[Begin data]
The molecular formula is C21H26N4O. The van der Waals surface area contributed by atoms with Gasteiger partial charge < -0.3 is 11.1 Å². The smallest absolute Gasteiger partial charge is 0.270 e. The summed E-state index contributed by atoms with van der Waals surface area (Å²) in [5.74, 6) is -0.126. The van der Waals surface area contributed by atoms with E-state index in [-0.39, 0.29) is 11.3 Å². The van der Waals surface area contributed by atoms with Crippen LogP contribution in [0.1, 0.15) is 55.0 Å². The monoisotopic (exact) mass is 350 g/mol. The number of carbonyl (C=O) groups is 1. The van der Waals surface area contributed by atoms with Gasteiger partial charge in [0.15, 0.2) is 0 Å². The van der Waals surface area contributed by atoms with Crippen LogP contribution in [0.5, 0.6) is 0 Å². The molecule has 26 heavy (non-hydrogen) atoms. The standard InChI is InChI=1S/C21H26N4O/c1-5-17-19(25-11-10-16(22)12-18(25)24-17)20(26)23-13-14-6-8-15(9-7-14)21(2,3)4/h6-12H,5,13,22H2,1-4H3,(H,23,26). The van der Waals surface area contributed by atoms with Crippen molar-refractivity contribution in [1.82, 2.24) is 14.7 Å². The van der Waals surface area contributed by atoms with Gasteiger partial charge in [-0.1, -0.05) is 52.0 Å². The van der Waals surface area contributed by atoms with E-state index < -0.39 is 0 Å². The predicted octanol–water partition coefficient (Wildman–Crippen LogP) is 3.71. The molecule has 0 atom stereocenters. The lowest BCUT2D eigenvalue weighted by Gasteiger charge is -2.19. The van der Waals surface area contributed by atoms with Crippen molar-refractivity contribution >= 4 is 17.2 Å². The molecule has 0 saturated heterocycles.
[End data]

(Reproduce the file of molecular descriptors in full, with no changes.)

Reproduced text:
The molecular formula is C21H26N4O. The van der Waals surface area contributed by atoms with Gasteiger partial charge < -0.3 is 11.1 Å². The smallest absolute Gasteiger partial charge is 0.270 e. The summed E-state index contributed by atoms with van der Waals surface area (Å²) in [5.74, 6) is -0.126. The van der Waals surface area contributed by atoms with E-state index in [-0.39, 0.29) is 11.3 Å². The van der Waals surface area contributed by atoms with Crippen LogP contribution in [0.1, 0.15) is 55.0 Å². The monoisotopic (exact) mass is 350 g/mol. The number of carbonyl (C=O) groups is 1. The van der Waals surface area contributed by atoms with Gasteiger partial charge in [0.15, 0.2) is 0 Å². The van der Waals surface area contributed by atoms with Crippen LogP contribution in [0.5, 0.6) is 0 Å². The molecule has 26 heavy (non-hydrogen) atoms. The standard InChI is InChI=1S/C21H26N4O/c1-5-17-19(25-11-10-16(22)12-18(25)24-17)20(26)23-13-14-6-8-15(9-7-14)21(2,3)4/h6-12H,5,13,22H2,1-4H3,(H,23,26). The van der Waals surface area contributed by atoms with Crippen molar-refractivity contribution in [1.82, 2.24) is 14.7 Å². The van der Waals surface area contributed by atoms with Gasteiger partial charge in [-0.1, -0.05) is 52.0 Å². The van der Waals surface area contributed by atoms with E-state index < -0.39 is 0 Å². The predicted octanol–water partition coefficient (Wildman–Crippen LogP) is 3.71. The molecule has 0 atom stereocenters. The lowest BCUT2D eigenvalue weighted by Gasteiger charge is -2.19. The van der Waals surface area contributed by atoms with Crippen molar-refractivity contribution >= 4 is 17.2 Å². The molecule has 0 saturated heterocycles.